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16 Los Angeles Throughput: 6,748,995teu


(-14.0%)


As a barometer of world trade and a key indicator for the US economy, it is no surprise that the port of Los Angeles experienced a sharp volume decline in 2009, falling by over 1.1m teu. A port authority spokesman tells CS that the global


recession “hit our customers smack in the face”, leading the port to respond aggressively and creatively with discounts, incentives, rent price breaks and reduced fees. This means that the port will forego close to US$42m in revenues to help its customers in 2009 and 2010. By spending more time with customers and carving


out a strategic marketing plan, the port hopes to retain and grow its business. It claims these efforts have already begun to pay off with the recent news that Norwegian “no frills” container line, The Containership Company (TCC), will use TraPac as its US West Coast gateway. TCC will operate a weekly service between LA and the Modern Terminals facility at Taicang, Suzhou port, in China.


Trapac itself will undergo an expansion programme


that will generate 300 new terminal jobs. The port tells CS that exports remain strong, growing


by 8% in Q1 2010, and it expects the recovery to continue throughout this year. Recent equipment acquisitions in the port include new


heavy-duty, all-electric trucks, hydrogen fuel cell hybrid- electric trucks and hybrid tugboats. LA received 2,179 container vessel calls in 2009.


17 Tanjung Pelepas Throughput: 6,016,452teu


(+7.5%)


Bucking the global trend, the port of Tanjung Pelepas (PTP) saw record growth in 2009, with throughput up 422,111teu. The port says this was achieved due to the good performance shown by existing customers as well as new volumes contributed by French carrier CMA CGM, which started calling at PTP in June 2009. Unsurprisingly, transhipment led the growth, with some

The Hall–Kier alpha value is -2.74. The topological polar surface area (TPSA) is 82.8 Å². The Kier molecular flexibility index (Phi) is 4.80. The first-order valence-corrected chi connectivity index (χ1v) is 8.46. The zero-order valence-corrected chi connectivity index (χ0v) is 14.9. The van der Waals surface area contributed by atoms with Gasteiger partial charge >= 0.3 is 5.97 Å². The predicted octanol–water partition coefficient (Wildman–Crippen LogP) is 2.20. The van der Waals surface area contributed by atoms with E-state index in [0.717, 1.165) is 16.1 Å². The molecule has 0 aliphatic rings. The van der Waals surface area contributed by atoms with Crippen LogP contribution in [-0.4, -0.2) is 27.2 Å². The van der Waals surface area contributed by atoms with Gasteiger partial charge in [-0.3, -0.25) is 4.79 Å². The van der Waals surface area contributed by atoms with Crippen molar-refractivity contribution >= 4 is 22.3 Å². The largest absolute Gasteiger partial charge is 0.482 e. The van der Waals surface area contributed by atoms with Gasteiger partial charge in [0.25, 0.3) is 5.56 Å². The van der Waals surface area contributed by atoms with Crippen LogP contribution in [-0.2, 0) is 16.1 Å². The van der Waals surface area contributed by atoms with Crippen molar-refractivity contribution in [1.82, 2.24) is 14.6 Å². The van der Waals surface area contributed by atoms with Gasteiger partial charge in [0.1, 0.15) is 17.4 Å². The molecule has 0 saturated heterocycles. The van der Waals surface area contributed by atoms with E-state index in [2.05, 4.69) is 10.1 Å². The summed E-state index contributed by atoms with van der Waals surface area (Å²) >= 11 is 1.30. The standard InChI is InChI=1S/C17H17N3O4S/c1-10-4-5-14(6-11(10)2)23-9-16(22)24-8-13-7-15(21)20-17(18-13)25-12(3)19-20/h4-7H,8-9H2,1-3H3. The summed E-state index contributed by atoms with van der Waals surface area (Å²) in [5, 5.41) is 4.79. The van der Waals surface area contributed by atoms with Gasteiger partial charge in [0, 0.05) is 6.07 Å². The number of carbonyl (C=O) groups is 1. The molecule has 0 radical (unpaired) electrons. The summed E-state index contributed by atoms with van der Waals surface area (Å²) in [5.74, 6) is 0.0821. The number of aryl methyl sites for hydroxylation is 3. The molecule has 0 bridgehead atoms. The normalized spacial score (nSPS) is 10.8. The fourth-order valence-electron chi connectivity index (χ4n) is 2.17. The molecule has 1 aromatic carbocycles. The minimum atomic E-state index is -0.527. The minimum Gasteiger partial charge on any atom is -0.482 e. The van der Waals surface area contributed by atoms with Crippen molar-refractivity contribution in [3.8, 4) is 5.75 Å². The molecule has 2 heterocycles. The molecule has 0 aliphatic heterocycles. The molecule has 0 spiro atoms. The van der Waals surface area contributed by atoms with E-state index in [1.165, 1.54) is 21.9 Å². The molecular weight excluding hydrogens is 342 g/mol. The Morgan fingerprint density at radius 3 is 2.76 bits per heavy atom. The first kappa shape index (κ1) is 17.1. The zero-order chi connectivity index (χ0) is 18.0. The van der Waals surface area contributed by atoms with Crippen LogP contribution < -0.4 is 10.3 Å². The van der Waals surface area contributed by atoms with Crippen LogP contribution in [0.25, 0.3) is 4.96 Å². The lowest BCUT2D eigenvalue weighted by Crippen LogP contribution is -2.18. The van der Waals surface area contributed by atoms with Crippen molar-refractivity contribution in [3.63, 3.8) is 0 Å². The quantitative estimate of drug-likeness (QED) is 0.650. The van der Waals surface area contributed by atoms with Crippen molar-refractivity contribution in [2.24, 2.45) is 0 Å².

carriers choosing to shift transit volumes to PTP. This, it claims, was due to operational efficiencies and lines’ ability to save money because of shorter port calls. But local gateway traffic also increased by 9% year-on-year. The port expects its growth to continue this year with a


total of 6.5m teu forecast. Despite being “cautiously optimistic” due to early signs of global and Malaysian economic recovery, PTP says it remains uncertain as to whether the pace of recovery is sustainable in the longer term. It therefore wants to reduce costs and achieve savings in


order to sustain profitability while the global economic crisis threatens to continue. Further challenges include filling


August 2010


existing surplus capacity and maintaining productivity standards, especially gross crane moves per hour. PTP now boasts 12 deepsea berths totalling 4.3km of


liner quayline, with a further two berths planned. The port has capacity to handle up to 8.5m teu per year, with current container yard capacity 200,000teu, or 38,000 ground slots. In the past five years, 22 quayside gantry cranes, 78 RTGs and 190 trailers have been purchased for the rapidly expanding hub. PTP received a total of 3,745 container vessel calls in 2009.


www.cargosystems.net 23


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